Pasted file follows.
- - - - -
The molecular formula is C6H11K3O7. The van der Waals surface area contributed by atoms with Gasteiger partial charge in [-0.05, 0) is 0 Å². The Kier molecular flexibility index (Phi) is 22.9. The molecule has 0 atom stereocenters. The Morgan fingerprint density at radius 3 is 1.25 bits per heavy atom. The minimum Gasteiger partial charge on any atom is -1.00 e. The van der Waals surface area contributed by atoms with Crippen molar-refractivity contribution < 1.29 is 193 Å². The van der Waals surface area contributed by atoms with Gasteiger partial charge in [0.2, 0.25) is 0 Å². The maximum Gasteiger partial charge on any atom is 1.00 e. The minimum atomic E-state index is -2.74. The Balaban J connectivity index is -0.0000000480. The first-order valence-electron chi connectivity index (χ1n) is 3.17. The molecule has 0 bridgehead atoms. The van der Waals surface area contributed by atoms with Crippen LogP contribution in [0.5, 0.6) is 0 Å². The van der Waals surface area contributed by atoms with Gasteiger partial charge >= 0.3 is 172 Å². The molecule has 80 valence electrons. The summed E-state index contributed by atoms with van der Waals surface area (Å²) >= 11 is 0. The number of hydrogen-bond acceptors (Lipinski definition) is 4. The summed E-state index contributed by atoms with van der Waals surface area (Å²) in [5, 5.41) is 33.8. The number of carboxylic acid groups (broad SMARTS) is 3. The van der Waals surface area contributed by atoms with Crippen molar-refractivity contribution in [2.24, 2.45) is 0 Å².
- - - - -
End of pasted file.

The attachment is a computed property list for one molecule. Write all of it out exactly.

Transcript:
The molecular formula is C6H11K3O7. The van der Waals surface area contributed by atoms with Gasteiger partial charge in [-0.05, 0) is 0 Å². The Kier molecular flexibility index (Phi) is 22.9. The molecule has 0 atom stereocenters. The Morgan fingerprint density at radius 3 is 1.25 bits per heavy atom. The minimum Gasteiger partial charge on any atom is -1.00 e. The van der Waals surface area contributed by atoms with Crippen molar-refractivity contribution < 1.29 is 193 Å². The van der Waals surface area contributed by atoms with Gasteiger partial charge in [0.2, 0.25) is 0 Å². The maximum Gasteiger partial charge on any atom is 1.00 e. The minimum atomic E-state index is -2.74. The Balaban J connectivity index is -0.0000000480. The first-order valence-electron chi connectivity index (χ1n) is 3.17. The molecule has 0 bridgehead atoms. The van der Waals surface area contributed by atoms with Crippen LogP contribution in [0.5, 0.6) is 0 Å². The van der Waals surface area contributed by atoms with Gasteiger partial charge >= 0.3 is 172 Å². The molecule has 80 valence electrons. The summed E-state index contributed by atoms with van der Waals surface area (Å²) >= 11 is 0. The number of hydrogen-bond acceptors (Lipinski definition) is 4. The summed E-state index contributed by atoms with van der Waals surface area (Å²) in [5, 5.41) is 33.8. The number of carboxylic acid groups (broad SMARTS) is 3. The van der Waals surface area contributed by atoms with Crippen molar-refractivity contribution in [2.24, 2.45) is 0 Å².